To understand racism in America, one must first disabuse themselves of the idea that race is a social construct—an idea that has been created and accepted by the people in a society.
Money is a social construct. We accept the idea that a dollar issued by the U.S. government is worth more than Monopoly money. Even if our currency were backed by gold, the precious metal is only valuable because we have collectively agreed to its worth. The American idea of race, specifically whiteness, is an economic construct. From the beginning, it has existed in conjunction with trade, ownership and the laws of supply and demand.To see how the government-sanctioned policy of redlining impacts America 80 years after it was instituted, one must first understand the era in which the policy originated. In the mid-193os, to lift America out of the Great Depression, the New Deal created huge economic programs sponsored by the federal government.
These are the policies that essentially built what we now know as the middle class. Programs like the new Social Security Administration gave people financial security, the Works Progress Administration gave people jobs, and the Home Owners’ Loan Corporation (HOLC) refinanced mortgages at low interests rates to prevent foreclosures.
To ensure that these mortgages were not risky, the HOLC created color-coded “residential security maps” of 239 cities. The maps essentially highlighted the neighborhoods that were good investments versus neighborhoods that were poor investments. The “risky” neighborhoods were highlighted in red, including every one of the 239 cities’ black neighborhoods.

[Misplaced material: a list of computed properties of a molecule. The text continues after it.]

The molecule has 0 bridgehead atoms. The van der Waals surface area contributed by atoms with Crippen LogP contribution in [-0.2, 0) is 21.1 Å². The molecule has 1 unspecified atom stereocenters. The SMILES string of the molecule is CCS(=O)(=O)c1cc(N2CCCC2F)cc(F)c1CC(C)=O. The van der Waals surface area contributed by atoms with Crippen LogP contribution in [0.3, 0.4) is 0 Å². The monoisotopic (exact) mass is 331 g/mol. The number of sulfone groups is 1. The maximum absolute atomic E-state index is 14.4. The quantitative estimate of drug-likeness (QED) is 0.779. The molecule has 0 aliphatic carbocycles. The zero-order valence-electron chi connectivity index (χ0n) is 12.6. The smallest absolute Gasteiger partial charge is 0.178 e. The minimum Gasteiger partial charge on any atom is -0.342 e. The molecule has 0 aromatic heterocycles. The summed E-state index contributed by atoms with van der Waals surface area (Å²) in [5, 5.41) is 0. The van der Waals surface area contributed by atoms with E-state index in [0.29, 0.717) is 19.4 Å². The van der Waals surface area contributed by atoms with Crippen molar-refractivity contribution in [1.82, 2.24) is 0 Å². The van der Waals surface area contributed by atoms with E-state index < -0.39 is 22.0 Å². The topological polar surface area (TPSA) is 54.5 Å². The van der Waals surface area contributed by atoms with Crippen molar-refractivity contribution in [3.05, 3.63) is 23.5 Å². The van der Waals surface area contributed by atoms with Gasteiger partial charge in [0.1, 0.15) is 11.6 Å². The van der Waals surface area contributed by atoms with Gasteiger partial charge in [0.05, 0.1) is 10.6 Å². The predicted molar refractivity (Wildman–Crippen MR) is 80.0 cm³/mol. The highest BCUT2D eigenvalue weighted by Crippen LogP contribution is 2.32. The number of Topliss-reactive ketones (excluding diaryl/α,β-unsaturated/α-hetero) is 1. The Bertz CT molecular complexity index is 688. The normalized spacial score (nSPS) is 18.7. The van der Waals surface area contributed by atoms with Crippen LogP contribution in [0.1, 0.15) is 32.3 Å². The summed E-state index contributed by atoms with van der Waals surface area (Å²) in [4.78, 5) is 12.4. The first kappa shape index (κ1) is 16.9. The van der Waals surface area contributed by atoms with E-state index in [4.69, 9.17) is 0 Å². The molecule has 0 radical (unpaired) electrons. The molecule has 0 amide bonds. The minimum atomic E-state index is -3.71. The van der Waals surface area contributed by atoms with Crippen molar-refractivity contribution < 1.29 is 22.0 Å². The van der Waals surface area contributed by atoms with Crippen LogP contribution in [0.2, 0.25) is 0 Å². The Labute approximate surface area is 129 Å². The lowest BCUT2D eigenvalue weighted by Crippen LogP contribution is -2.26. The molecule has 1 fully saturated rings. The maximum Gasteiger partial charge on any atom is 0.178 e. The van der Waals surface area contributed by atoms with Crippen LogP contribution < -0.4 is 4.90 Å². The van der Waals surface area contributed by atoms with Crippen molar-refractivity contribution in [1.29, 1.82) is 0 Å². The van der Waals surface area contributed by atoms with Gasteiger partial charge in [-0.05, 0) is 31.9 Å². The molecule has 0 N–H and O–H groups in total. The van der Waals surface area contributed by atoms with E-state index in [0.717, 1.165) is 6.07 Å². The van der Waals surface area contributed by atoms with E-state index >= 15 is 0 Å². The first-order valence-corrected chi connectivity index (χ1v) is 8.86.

We must remember that, because everyone was poor during the Great Depression, these maps did not reflect economic status. In fact, upscale black neighborhoods like LaVilla and Sugar Hill in Jacksonville, Fla., home to Duke Ellington, Ella Fitzgerald, and Zora Neale Hurston, were deemed “too risky,” by the HOLC.
But instead of using these maps only for HOLC refinances, which would have been racist in and of itself, banks began using these maps for all home purchases and refinances. Again, with Jim Crow segregation in place, blacks couldn’t simply move to the non-redlined, white neighborhoods. So, because of this, as generations of Americans lifted themselves out of poverty, black people could not take part in the primary driver of wealth, homeownership.
Redlining was outlawed in 1968 by the Fair Housing Act, but it still affects almost every economic aspect of black communities to this day.
The University of Richmond has compiled high-resolution images of the original redlining maps, and it is startling to see how much they reflect the racial, economic and wealth disparities in cities across America.
Residents who live in redlined areas pay higher interest rates and are denied mortgages more often than whites with the same credit and income, according to reporting for the Center for Investigative Journalism. People in redlined areas pay higher auto insurance rates, ProPublica reports. Homes in black neighborhoods are valued, on average, $48,000 less than homes in white neighborhoods with similar crime rates and amenities.